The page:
Moreover, Ragland admits to at least one instance of poor performance (although she does not characterize it as such) -- mispronouncing the name of one of Korff's callers. Acknowledging this episode dooms her ability to show that D'Andrea and Rock- Tenn officials manufactured her deficient phone skills. Her attempts to excuse and downplay the situation simply do not impugn the defendants' belief that it was significant enough to justify termination. See Sample v. Aldi, Inc., 61 F.3d 544, 549 (7th Cir. 1995) ("Although Sample believes that the incident was insignificant, to survive summary judgment he must call into question the honesty of [his employer's] belief that it was significant."). Regardless of whether this Court would think the episode a sufficient reason for termination, we are not to judge the wisdom of defendants' business decisions, "no matter how medieval the firm's practices, no matter how high-handed its decisional process, no matter how mistaken the firm's managers." Aungst, 937 F.2d at 1220 (internal quotations and citations omitted). Furthermore, Ragland presents no evidence that Rock-Tenn did not place a premium on its customer service representatives' phone manners and efficiency. See Schultz, 37 F.3d at 334 (suggesting that plaintiff could meet pretext burden by showing employer based firing on irrelevant performance criterion). Although Ragland claims that she was never informed that answering phones was a job requirement, it is undisputed that all the other customer service employees answered phones, that Ragland had answered phones as a sales service secretary in Rock-Tenn's Hillside office, and that Ragland did eventually start taking customer calls. Even assuming Ragland was unaware at the time of her interview that customer service would entail answering phones, Ragland has not shown that Rock-Tenn did not genuinely expect that, when she actually took a call, her conduct was to be beyond reproach. See Timm, 32 F.3d at 275 ("If an employer genuinely expects a competent employee to be better than competent and fires him for not excelling, the employer's conduct is, for purposes of the federal employment discrimination law, adequately explained.").

 Ragland's protestations that no one complained to her about phone manners are beside the point. She points to no Rock-Tenn policy requiring progressive discipline or even notice before termination. And Ragland presents no legal authority standing for the proposition that an employer must give an employee notice of performance deficiencies before taking corrective action, absent contractual provisions to the contrary. If anything, the authority in our Circuit indicates an unwillingness to impose a notice prerequisite to termination. Makely v. Marketing Alternatives, Inc., 1995 U.S. Dist. LEXIS 1200, 1995 WL 42358 (N.D. Ill. 1995); see also Denisi, 99 F.3d at 865 ("Mr. Denisi's deposition testimony, in which he claimed that his job performance was adequate and that he was not warned of persistent performance problems, does not constitute affirmative evidence that can defeat a summary judgment motion."); Rand v. CF Indus., Inc., 42 F.3d 1139, 1145 (7th Cir. 1994) (employee could not rely on employer's failure to inform him of poor performance before discharge where employer had no policy obligating it to do so).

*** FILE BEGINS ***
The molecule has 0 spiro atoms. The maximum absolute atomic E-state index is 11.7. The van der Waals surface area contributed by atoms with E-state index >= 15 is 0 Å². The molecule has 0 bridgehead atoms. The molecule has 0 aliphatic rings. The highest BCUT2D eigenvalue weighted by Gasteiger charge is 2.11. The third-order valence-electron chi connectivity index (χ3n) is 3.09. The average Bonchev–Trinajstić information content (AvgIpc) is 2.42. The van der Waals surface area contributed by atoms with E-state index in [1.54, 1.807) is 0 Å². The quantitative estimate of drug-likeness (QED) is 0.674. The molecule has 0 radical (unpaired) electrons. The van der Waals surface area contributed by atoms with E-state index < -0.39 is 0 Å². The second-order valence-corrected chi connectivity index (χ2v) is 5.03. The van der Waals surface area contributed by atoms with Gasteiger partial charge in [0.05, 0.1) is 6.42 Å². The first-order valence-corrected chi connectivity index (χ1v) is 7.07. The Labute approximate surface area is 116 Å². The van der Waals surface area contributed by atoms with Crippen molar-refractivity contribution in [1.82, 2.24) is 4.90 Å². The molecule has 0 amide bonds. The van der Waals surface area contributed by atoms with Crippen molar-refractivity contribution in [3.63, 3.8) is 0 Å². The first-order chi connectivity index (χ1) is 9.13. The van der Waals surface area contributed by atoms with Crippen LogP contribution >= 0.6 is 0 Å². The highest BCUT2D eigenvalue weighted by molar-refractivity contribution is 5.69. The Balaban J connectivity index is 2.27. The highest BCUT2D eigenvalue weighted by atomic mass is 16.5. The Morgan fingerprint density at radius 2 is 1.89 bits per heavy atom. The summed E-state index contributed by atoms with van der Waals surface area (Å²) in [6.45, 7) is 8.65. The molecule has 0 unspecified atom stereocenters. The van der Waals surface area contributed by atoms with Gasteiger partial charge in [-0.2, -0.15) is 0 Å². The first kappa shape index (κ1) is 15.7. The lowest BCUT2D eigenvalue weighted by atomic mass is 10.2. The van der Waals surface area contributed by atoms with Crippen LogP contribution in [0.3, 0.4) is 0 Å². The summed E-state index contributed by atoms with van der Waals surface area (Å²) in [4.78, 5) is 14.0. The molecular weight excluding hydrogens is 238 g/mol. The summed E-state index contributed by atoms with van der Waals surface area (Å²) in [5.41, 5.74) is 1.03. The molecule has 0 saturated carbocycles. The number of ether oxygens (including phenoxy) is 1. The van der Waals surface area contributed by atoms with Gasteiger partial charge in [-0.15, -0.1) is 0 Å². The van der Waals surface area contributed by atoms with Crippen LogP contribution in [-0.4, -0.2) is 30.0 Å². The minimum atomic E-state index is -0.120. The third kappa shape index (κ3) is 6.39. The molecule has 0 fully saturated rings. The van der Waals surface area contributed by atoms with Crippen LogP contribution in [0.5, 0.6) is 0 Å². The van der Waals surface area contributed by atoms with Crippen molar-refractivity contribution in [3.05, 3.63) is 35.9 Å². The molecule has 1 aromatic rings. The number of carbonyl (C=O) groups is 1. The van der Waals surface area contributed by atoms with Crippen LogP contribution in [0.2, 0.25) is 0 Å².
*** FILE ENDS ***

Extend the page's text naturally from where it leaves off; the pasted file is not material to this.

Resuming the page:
In short, Ragland has been unable either to show that D'Andrea and Rock-Tenn management lied about the importance of good phone skills, or to refute defendants' belief that her phone performance left something to be desired. In her brief, Ragland makes much of the fact that defendants present no documentary evidence of her failings, and contends that the Court is left with a "swearing contest," to be resolved by a jury. This argument has no merit. Ragland is the party with the burden of demonstrating pretext and, ultimately, of proving discrimination. It is not incumbent on the defendants to establish the truth of their position or prove the absence of discrimination. Credibility does not enter the picture until Ragland presents evidence from which a jury could reasonably infer that Rock-Tenn made up its reasons for firing her. Denisi, 99 F.3d at 866 n.7 ("An 'ADEA case turns upon the credibility of witnesses only when the employee offers specific evidence from which the finder of fact may reasonably infer that the employer's proffered reasons for the adverse job actions did not represent the truth.'") (quoting Weisbrot v. Medical College of Wisconsin, 79 F.3d 677, 682 (1996)). Because she has failed to set forth such evidence on this issue, a jury has no competing facts from which to choose.

 In this respect, Ragland bears a striking resemblance to the plaintiff in Rand v. CF Industries, Inc., 42 F.3d 1139 (7th Cir. 1994). Mr. Rand was hired as CFI's Assistant General Counsel at age 47. Although his first year went smoothly, he soon began experiencing rifts with company executives. Eventually, a number of CFI officers told Rand's supervisor that they were dissatisfied with Rand. They found him difficult to work with, thought he wasted their time, and ultimately quit seeking his counsel. Without giving Rand a chance to remedy these problems, Rand's supervisor fired him. Rand then sued CFI for age discrimination, claiming, inter alia, that his fine performance record belied the executives' negative assessments. Id. at 1145. He denied that CFI executives had stopped asking him for advice, or that he had offended them in any way. Id. The court granted summary judgment based on Rand's inability to show pretext, holding that "Rand cannot avoid summary judgment merely by asserting that CFI's executives are lying." Id. at 1146. Instead, Rand had to "produce specific facts that cast doubt upon CFI's stated reasons for its action or raise significant issues of credibility." Id. Although Rand offered his own testimony that CFI management was not to be believed, the court held that